Small but powerful: Jägermeister appeals to party-goers


Jägermeister also partnered with German musician Summer Cem, and created a music video for his song Pompa. The story was depicted through projections that were lasered onto 756 bottles, using stop‐motion animation in real time. Fans were then able to purchase a bottle through the online shop, “thereby rewarding the fans, but also creating a credible reason for the product placement”, Volke says. “The bottle sold out in less than 15 minutes.”

Germany, Jägermeister’s home market, remains its strongest region, followed by the US and China. But Volke stresses the brand has managed to build a “well‐balanced position” globally. “At the heart of our brand is a belief in maintaining the freedom of creativity that nightlife provides,” says Volke.

“With cities all over the world suffering from a rise in gentrification and legislation, the spaces for true creative expression are on the decline. It was a fundamentally new approach for us to support the night industry, which for so long has helped us.” For three months, Jägermeister created a space in Berlin where international artists and collectives could take a residency, free of charge. “This engagement gained global coverage and recognition from our audience as far away as China, and has further helped cement our relationship as the spirit of choice within the nightlife community of this thriving city,” Volke adds. “The potential proved to be huge, and we are seeking new opportunities globally to expand the initiative abroad.”

Volke says the Jägermeister fan is more about a mindset than an age demographic. But when it comes to communication, the target audience is primarily those aged from legal drinking age (LDA) to 29.

“The LDA audience tends to be low on time and money, but lives for the moment and unforgettable night experiences with friends,” Volke says. “That’s why everything we do is about creating meaningful moments of togetherness for them. We have a rich heritage in creating stand‐out experiences for our customers from our involvement in festivals and music, through to the parties we are involved in and the collaboration with artists we work with. That’s what gives us an authentic right to play in this space, and we are constantly finding new ways to support those who support us.”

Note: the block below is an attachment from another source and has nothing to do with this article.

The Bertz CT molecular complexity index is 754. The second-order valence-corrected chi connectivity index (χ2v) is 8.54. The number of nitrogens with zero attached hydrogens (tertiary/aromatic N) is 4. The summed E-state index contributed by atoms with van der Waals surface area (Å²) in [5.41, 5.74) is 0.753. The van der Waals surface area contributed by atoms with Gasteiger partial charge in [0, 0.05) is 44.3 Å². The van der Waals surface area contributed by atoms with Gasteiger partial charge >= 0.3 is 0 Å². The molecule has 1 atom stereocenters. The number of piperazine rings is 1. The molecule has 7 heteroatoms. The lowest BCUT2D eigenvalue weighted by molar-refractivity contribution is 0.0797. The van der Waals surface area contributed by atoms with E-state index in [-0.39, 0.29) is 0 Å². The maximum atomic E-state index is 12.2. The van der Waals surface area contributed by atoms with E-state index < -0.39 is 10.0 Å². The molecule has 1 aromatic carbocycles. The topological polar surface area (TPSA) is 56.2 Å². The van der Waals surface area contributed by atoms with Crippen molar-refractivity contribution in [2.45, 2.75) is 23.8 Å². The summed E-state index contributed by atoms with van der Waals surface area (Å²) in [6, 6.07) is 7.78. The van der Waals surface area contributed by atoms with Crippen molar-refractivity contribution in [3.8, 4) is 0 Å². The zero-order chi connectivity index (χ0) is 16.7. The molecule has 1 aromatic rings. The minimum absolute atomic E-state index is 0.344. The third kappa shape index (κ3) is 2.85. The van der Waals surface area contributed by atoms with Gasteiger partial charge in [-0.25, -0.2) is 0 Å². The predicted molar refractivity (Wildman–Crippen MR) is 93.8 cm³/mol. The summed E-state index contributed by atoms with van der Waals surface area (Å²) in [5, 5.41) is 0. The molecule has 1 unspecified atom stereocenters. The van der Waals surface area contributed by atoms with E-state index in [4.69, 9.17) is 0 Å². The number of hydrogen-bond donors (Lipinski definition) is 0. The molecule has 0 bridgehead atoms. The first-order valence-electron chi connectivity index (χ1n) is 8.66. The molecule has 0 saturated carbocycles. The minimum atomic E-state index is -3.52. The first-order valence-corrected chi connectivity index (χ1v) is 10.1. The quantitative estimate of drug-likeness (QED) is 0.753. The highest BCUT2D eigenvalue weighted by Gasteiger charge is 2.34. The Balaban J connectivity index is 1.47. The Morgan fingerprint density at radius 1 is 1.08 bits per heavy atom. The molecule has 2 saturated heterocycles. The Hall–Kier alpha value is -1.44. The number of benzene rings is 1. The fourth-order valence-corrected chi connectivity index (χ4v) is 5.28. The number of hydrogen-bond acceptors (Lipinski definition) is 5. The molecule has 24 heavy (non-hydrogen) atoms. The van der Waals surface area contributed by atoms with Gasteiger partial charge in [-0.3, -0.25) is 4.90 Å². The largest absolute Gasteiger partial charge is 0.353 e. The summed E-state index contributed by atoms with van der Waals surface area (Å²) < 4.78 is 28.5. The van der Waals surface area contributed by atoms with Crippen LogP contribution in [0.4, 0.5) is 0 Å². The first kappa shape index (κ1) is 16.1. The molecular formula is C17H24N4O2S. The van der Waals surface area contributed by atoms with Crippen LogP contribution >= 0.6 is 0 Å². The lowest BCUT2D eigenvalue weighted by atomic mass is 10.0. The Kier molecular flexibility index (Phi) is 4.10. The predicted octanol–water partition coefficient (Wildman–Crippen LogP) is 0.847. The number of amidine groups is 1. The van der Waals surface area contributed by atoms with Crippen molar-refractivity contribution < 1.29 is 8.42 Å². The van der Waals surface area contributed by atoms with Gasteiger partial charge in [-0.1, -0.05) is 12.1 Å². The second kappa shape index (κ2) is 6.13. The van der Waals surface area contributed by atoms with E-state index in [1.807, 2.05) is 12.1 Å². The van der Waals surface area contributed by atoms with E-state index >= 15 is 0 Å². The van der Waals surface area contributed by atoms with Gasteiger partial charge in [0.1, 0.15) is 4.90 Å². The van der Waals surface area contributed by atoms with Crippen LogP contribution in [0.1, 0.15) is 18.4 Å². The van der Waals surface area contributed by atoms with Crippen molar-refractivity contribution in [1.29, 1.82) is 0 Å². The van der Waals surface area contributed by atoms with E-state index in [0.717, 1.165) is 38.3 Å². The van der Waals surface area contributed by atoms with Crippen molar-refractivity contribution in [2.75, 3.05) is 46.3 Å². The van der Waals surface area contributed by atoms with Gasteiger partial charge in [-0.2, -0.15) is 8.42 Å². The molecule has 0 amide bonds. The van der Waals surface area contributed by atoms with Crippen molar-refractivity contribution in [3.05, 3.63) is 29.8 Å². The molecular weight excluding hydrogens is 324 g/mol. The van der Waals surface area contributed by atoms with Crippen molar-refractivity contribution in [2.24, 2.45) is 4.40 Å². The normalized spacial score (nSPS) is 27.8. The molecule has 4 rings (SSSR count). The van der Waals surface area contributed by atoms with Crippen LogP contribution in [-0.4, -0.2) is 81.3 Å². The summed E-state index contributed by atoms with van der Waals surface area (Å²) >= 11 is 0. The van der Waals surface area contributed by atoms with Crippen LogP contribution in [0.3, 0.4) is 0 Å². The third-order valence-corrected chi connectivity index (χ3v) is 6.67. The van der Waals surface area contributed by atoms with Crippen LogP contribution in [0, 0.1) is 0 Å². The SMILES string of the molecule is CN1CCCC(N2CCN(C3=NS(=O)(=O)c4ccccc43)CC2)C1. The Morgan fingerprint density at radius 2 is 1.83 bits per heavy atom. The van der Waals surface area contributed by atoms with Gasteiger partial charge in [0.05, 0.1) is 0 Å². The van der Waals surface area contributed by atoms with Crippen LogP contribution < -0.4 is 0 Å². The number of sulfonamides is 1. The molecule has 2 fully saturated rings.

It’s hard for any brand to picture the outcome of 2020 in light of the Covid‐19 pandemic. But in times of hardship, Jägermeister has been among the multiple brands that have stepped up to support the trade in any way they can. In April, as the pandemic took hold, Jägermeister launched its global Save the Night campaign to help the on‐trade during the crisis. The initiative includes financial aid for those without work in the on‐trade, as well as a series of online entertainment events designed to generate additional income opportunities or micro‐funding while most of the on‐trade, and entertainment industry, remains out of action.

“Our aim [for 2020] was to build on last year’s momentum, and continue that dynamic sales trend based on our successful strategy,” Volke says. “Due to the pandemic, we are now facing the same challenging situation as our whole industry, suffering the shutdown of the out‐of‐home channel. That is why we launched #SaveTheNight.

“As a family‐owned company, the solidarity that is so essential is a matter of heart to us, especially when times are hard. Apart from this, we are already preparing a strong rebound of the brand after the world has overcome this global crisis.”